The Moselle Valley is one of Europe’s most up-and-coming wine regions © shanin, Shutterstock
With chocolate box scenery and scintillating taste sensations galore, Europe’s smallest wine-making region makes a big splash on the global viticulture scene.
The wines of Luxembourg are an undiscovered secret, itching to take the world by storm. Few people outside the country are even aware they exist. And still fewer have noticed how good they are. Until now …
Oft-overlooked by the wider world, one of Europe’s smallest wine-growing regions stretches a mere 42km along the west bank of the Moselle River, which briefly grazes the Grand Duchy en route between France and Germany. The country as a whole has around 1,350ha of vines, but the overwhelming majority are here – besides its fertile soil, the location enjoys a microclimate particularly suited to winemaking.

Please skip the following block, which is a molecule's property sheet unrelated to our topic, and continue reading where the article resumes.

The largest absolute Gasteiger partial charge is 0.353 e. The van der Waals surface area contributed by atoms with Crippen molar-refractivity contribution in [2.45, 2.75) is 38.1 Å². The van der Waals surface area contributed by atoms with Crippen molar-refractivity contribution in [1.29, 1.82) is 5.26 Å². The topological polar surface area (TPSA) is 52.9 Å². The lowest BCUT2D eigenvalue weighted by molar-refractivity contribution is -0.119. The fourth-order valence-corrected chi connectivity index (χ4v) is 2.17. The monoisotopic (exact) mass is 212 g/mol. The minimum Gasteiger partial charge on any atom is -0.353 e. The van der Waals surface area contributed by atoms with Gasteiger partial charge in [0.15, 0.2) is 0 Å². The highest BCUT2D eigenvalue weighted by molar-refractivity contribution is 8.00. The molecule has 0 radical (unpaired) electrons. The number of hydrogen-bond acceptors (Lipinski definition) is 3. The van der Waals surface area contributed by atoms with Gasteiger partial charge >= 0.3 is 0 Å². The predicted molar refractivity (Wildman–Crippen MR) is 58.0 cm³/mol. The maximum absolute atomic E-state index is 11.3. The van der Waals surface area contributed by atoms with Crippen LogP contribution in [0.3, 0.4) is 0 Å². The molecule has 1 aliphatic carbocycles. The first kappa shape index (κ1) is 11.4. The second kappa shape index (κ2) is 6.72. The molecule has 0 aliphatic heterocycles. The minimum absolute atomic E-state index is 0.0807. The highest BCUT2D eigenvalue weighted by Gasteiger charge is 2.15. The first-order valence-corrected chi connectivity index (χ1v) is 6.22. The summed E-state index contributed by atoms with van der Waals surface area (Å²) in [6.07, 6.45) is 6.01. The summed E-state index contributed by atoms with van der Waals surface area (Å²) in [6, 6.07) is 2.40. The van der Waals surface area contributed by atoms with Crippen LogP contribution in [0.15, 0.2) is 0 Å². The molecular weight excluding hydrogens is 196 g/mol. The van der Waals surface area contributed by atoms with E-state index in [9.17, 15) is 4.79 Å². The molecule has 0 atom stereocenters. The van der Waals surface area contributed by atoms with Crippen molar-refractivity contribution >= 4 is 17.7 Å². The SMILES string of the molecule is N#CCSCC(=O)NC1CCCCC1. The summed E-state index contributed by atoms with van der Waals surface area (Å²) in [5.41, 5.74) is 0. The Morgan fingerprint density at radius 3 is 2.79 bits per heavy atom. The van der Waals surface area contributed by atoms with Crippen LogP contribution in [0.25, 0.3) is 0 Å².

A visit to this region is a must for wine enthusiasts. Not only will you be impressed by the quality, the prices may also come as a pleasant surprise, both in the shops and in bars and restaurants. Some wineries are happy for visitors just to turn up at the front door, and you may get a free tour and tasting (larger places tend to charge for these privileges). You’re generally discouraged from appearing at smaller premises at harvest time, simply because the overworked staff are too busy. Besides buying wine, there are several wine museums here, and practically every village holds its own festival, with attendant tasting opportunities, naturally. The two biggest events are the Grevenmacher wine festival and the Riesling Open.